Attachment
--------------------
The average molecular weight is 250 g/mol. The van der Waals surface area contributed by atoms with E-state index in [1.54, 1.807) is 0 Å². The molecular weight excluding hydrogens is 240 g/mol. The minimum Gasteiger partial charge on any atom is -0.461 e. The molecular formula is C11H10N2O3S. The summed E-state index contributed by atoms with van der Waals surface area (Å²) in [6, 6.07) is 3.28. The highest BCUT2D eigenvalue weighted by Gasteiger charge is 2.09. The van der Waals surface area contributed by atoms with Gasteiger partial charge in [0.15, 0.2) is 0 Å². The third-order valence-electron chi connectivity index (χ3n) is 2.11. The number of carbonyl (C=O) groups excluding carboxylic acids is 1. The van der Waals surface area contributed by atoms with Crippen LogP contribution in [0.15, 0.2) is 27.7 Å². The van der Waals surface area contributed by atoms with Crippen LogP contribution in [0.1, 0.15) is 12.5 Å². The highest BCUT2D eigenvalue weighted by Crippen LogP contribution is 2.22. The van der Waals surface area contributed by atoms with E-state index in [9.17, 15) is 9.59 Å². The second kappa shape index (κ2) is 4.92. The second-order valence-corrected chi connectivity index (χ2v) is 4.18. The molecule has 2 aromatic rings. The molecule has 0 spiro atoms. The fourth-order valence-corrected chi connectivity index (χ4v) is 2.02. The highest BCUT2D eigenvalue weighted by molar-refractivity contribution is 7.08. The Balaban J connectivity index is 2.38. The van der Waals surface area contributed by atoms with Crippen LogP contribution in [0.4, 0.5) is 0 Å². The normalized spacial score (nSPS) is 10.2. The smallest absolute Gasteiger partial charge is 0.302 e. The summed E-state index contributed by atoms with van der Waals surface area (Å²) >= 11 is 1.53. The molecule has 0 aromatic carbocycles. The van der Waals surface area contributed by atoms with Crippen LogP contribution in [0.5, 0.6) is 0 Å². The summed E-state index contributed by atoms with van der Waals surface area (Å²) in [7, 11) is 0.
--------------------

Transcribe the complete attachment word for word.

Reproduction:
The average molecular weight is 250 g/mol. The van der Waals surface area contributed by atoms with E-state index in [1.54, 1.807) is 0 Å². The molecular weight excluding hydrogens is 240 g/mol. The minimum Gasteiger partial charge on any atom is -0.461 e. The molecular formula is C11H10N2O3S. The summed E-state index contributed by atoms with van der Waals surface area (Å²) in [6, 6.07) is 3.28. The highest BCUT2D eigenvalue weighted by Gasteiger charge is 2.09. The van der Waals surface area contributed by atoms with Gasteiger partial charge in [0.15, 0.2) is 0 Å². The third-order valence-electron chi connectivity index (χ3n) is 2.11. The number of carbonyl (C=O) groups excluding carboxylic acids is 1. The van der Waals surface area contributed by atoms with Crippen LogP contribution in [0.15, 0.2) is 27.7 Å². The van der Waals surface area contributed by atoms with Crippen LogP contribution in [0.1, 0.15) is 12.5 Å². The highest BCUT2D eigenvalue weighted by Crippen LogP contribution is 2.22. The van der Waals surface area contributed by atoms with E-state index in [9.17, 15) is 9.59 Å². The second kappa shape index (κ2) is 4.92. The second-order valence-corrected chi connectivity index (χ2v) is 4.18. The molecule has 2 aromatic rings. The molecule has 0 spiro atoms. The fourth-order valence-corrected chi connectivity index (χ4v) is 2.02. The highest BCUT2D eigenvalue weighted by molar-refractivity contribution is 7.08. The Balaban J connectivity index is 2.38. The van der Waals surface area contributed by atoms with Crippen LogP contribution in [0.4, 0.5) is 0 Å². The normalized spacial score (nSPS) is 10.2. The smallest absolute Gasteiger partial charge is 0.302 e. The summed E-state index contributed by atoms with van der Waals surface area (Å²) >= 11 is 1.53. The molecule has 0 aromatic carbocycles. The van der Waals surface area contributed by atoms with Crippen LogP contribution in [0.5, 0.6) is 0 Å². The summed E-state index contributed by atoms with van der Waals surface area (Å²) in [7, 11) is 0.